Judges would let contestants know about midnight who made it to the next round.
Friday morning at 9:00 a.m., the contestants give their last pitch to the judges and other contestants for the first five minutes, leaving the last 15 minutes for the judges to ask their final questions. While the final questions were the most difficult, they determined which groups did the research and developed a solid plan.
After the two hour finals, guests had the option to sit in on a Census Panel with President Kavalhuna, Michigan State Representative Abdullah Hammoud, President of Truscott Rossman Ron Fournier, and Wayne County Executive Warren C. Evans. The second Census Panel introduced Hayg Oshagan, Associate Professor of Media Studies at Wayne State University, Victoria Kovari, Executive Director, Detroit 2020 Census Campaign, City of Detroit Mayor’s office, Daniel Baxter, Director of External Affairs, and Kerry Ebersole, Executive Director at 2020 Census, State of Michigan, where they further explained why it is so important to fill out the Census.
State Representative Hammoud made a final heartwarming speech to engage the audience and introduce some of the topics that MDICE will be taking to Lobby Day. Members of MDICE prepared three individual sessions to further explain their main issues- Higher Education Funding, Sensible Drug Policy, and Sexual Assault- and how they will be tackling these issues with Michigan State Representatives.
There were four winning groups announced, after almost five hours of the judges deliberation. The first group called to the stage was Olatola Ibrahim with Feso Jaiye Art, which is dedicated to bringing Art Therapy to Detroit. She plans on bringing African culture to the Detroit school systems as well as women’s shelters. The next winning team was Candice Williams, Jessica Schrader, Anil Bansal with SAVA, the Sexual Assault Victims Alliance. They planned on bringing four main resources to victims in predominantly university settings, which include therapy, academic counseling, legal advice, and activism events, like a vigil that they organized in Ann Arbor last week. The third group was Brendan Wang and Jake Roach with their business, CAPNOS, a safe alternative to vaping. Wang and Roach created a prototype with a flavored tip, where users are only inhaling pressurized air. Last, but certainly not least, Tyren Chandler, Slyvester Tyler, and Kenyun Pittman with Fix my Finance where they created a financial literacy workshop for underrepresented communities. Their target age range is 13- 17 because they believe that is the best time to impact and shape young adults and their finance habits.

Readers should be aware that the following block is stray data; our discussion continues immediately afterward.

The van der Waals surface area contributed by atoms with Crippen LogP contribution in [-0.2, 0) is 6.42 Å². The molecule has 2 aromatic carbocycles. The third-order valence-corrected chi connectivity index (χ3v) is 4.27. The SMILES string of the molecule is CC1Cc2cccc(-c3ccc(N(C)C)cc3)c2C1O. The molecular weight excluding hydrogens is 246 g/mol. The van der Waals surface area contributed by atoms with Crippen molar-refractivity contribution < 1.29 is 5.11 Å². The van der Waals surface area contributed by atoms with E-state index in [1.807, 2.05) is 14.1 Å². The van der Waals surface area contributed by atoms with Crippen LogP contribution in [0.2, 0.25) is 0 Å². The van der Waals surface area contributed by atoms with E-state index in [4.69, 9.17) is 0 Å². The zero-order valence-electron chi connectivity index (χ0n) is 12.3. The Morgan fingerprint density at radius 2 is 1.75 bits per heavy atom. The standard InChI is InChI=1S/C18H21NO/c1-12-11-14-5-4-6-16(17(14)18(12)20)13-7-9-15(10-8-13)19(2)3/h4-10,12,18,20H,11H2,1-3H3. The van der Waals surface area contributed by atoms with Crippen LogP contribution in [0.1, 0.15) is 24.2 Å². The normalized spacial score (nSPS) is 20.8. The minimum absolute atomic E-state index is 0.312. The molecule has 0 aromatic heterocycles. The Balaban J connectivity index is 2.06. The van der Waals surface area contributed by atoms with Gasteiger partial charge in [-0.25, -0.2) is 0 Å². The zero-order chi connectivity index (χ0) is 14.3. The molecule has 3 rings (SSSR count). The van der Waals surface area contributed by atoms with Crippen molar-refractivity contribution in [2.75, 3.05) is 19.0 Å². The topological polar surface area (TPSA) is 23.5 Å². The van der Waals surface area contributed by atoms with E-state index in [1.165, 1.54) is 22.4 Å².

A second annual Social Venture Challenge at Henry Ford College is currently being considered.